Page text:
“Families to be left £2,000 a year worse off as cost of living continues to soar”
The Daily Mirror has reported on the rising cost of living by claiming families could be left over £2,000 poorer this year.
However, its calculation essentially factors in some price rises twice, overstating the impact of inflation.
What was the Mirror’s calculation?
The print version of the article, which was splashed on the Mirror’s front page, adds up estimates for various price rises, including:
- energy (£648)
- housing (£252)
- groceries (£180)
- petrol (£70)
- car cover (£25)
To this it added £600 due to the rise in National Insurance and the effect of freezing income tax thresholds, based on an estimate from the Resolution Foundation of the annual cost for the average household.
There’s nothing wrong with simply presenting these additional costs to illustrate how the cost of living is changing. And it’s reasonable to consider these costs in the context of average income changes, to understand whether the average working household will actually feel worse off. (For example, if household spending was forecast to rise by £1,500 a year, but earnings by £1,000 a year, you could forecast that people will feel £500 a year worse off.)
But the Mirror did something different. To get to its £2,035 a year total, it added together the various price increases and tax changes with the estimated fall in real wages, which it estimated to be £260 (assuming real wages would fall as much this year as they did last year).
Real wages is a measure which adjusts nominal wages (the actual wages people receive before tax) by the rate of inflation.
Because real wages already take price rises into account, adding that figure to the rising prices of the goods and services mentioned (energy, housing, petrol, car cover and groceries) essentially counts the inflation of these items twice, making it look like the cost of living is rising faster than it probably is.
The Bank of England forecasts average earnings to rise by 3.75% in 2022. If the Mirror had factored in rising average incomes instead of using a real wages figure, its total estimate for the rising cost of living would have likely been significantly less than £2,035 per year.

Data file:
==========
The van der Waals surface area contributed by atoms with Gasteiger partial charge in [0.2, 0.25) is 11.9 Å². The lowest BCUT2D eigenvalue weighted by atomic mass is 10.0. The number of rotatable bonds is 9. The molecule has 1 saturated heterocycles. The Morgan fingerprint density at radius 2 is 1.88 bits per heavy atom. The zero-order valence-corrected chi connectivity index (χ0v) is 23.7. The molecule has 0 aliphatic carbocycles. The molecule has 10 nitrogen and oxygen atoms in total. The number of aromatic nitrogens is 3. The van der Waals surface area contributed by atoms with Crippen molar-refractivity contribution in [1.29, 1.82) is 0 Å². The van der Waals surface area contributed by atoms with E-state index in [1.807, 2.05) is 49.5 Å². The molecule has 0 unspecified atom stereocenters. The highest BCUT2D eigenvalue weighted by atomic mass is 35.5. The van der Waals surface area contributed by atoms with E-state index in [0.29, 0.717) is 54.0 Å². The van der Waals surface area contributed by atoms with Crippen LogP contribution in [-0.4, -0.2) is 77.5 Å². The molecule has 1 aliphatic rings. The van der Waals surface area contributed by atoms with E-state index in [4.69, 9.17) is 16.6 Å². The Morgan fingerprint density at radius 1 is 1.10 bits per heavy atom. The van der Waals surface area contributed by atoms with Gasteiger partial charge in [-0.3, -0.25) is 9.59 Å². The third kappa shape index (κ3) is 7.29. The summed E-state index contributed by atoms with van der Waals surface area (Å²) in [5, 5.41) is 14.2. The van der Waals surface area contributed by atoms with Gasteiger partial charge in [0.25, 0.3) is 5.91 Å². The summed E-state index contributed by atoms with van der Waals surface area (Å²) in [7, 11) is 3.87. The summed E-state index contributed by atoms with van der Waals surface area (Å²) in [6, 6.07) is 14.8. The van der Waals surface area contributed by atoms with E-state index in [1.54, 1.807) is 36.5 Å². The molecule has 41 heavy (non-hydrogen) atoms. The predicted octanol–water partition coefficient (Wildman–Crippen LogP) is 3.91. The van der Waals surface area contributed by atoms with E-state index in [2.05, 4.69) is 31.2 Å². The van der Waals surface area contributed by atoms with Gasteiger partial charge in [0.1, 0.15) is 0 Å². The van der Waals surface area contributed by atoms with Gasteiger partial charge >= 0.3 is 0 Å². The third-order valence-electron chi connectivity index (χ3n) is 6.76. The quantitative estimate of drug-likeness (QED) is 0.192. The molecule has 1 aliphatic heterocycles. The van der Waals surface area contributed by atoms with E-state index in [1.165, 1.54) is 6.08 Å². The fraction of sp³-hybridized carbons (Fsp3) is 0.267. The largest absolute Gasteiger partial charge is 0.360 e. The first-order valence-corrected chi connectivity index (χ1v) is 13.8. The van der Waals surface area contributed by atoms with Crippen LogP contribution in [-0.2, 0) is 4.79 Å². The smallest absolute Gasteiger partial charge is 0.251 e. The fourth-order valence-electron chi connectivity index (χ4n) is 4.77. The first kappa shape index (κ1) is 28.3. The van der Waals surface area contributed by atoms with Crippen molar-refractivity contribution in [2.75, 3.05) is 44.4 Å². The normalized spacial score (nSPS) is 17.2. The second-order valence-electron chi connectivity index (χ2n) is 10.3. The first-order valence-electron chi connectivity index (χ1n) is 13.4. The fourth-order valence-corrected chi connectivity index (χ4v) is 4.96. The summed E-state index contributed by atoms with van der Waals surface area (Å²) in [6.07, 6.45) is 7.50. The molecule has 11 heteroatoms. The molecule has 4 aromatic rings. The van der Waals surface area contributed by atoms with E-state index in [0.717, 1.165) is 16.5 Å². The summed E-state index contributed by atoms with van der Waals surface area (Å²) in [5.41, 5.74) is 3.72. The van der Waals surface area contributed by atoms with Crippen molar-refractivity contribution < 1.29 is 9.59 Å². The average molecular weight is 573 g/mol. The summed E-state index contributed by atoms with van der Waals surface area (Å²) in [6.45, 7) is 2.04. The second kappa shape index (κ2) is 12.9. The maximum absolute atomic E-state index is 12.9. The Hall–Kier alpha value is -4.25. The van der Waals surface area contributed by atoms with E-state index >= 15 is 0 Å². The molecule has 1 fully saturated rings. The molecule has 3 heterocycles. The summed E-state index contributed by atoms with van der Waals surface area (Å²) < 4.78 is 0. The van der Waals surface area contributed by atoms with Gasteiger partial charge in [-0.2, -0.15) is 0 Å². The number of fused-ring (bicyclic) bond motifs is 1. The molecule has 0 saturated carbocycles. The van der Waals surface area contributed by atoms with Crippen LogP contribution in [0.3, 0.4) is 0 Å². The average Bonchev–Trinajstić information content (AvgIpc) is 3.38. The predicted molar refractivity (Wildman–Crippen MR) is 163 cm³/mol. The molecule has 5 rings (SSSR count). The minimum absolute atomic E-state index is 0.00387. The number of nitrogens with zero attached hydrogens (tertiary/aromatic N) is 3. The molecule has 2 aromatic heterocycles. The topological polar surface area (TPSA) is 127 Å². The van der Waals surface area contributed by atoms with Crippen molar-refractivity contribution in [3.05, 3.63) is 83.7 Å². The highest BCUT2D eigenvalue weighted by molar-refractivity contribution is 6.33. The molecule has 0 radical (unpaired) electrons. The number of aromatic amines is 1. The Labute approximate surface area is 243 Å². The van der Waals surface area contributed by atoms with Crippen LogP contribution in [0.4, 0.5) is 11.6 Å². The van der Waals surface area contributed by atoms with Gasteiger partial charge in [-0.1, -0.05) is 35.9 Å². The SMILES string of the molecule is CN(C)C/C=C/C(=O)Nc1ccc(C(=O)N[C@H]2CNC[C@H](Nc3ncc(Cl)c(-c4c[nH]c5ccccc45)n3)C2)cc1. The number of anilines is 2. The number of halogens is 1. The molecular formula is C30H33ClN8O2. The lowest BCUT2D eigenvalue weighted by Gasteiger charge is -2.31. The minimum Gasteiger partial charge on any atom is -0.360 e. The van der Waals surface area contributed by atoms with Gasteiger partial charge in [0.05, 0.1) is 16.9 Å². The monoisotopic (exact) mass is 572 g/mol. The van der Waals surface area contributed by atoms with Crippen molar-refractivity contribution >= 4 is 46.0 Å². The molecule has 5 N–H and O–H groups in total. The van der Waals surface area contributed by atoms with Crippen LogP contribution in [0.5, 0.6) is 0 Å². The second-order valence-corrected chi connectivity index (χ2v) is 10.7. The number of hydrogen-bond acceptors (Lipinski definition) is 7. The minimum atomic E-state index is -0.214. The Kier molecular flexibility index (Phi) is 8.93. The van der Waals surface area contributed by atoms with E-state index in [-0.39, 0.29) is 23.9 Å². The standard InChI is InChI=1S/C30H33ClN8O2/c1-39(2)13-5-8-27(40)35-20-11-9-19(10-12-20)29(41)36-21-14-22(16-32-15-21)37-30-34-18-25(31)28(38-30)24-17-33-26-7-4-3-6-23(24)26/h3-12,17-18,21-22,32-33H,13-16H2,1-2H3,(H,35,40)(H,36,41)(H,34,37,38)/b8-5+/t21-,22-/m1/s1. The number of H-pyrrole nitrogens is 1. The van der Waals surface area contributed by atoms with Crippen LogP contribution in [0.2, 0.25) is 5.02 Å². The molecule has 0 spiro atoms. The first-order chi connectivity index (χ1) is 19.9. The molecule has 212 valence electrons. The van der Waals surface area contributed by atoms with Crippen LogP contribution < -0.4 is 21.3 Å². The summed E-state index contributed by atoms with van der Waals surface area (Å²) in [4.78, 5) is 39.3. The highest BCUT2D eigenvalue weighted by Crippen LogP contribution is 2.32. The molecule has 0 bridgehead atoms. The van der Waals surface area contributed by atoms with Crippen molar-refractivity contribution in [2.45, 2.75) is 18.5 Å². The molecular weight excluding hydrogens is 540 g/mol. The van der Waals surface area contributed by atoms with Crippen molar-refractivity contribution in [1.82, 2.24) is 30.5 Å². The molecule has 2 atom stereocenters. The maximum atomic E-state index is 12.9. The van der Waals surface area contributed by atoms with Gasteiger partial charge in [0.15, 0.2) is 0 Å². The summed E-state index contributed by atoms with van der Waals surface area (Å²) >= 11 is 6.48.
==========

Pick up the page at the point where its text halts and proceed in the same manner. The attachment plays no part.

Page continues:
It’s also worth noting that most of the costs mentioned by the Mirror (all except car insurance) are for an entire household, but the real wages estimate is for just one worker, which may skew the overall total—arguably it would be more relevant to look at a figure for household income.
Also, some of the Mirror’s estimates for price rises (car insurance and petrol) are based on historic rather than forecasted trends.
What does the Mirror say?
A Mirror spokesperson told Full Fact: “We stand by £2,000 as a very fair estimate of the kind of increase an average family can expect - and in fact this may still turn out to be a conservative estimate.
“While we take your point about inflation and real wages, that only applies to a small part of our total figure and we've been very conservative elsewhere - for example we have not even begun to include costs such as clothing, alcohol and car prices which featured heavily in December's ONS data. Nor have we included council tax, rail fares or mobile and broadband prices, all of which will be contributing to inflation."
The Mirror’s right to say that if it hadn’t used a real terms wages figure, there were additional costs it could have considered in estimating a total. However, because it did use a real terms wages figure in its original estimate, that calculation did essentially factor in the changing prices of the items mentioned above—as well as counting price hikes on items it split out, like energy and petrol, twice.
What other estimates are out there?
Various organisations including the Resolution Foundation, the Financial Times and the House of Commons Library have put out estimates for how individual price and tax rises might affect household finances in the coming year.
One that takes into account changes to all the factors which affect the cost of living (earnings, benefits, taxes and price increases) is the Bank of England’s estimate for “real post-tax labour income”, which it forecasts to fall by 2% in 2022.
This only applies to working people, because it looks at the real change in “labour income” when adjusted for taxes, benefits and prices. It also looks at total labour income across all households, not per household.
The Office for Budget Responsibility (OBR) produces a similar estimate on a per person basis, and this applies to all households because it doesn’t just look at labour income.
This forecasts real post-tax income per person will actually rise slightly in 2022, though crucially this estimate was calculated in September 2021 and may understate the cost of living squeeze by underestimating the level of inflation.
For example, the OBR estimated inflation would be 4% in the final quarter of 2021, and peak at 4.4% during the second quarter of 2022. Inflation was actually 4.9% in the final quarter of 2021 and the Bank of England expects it to peak at over 7% in April.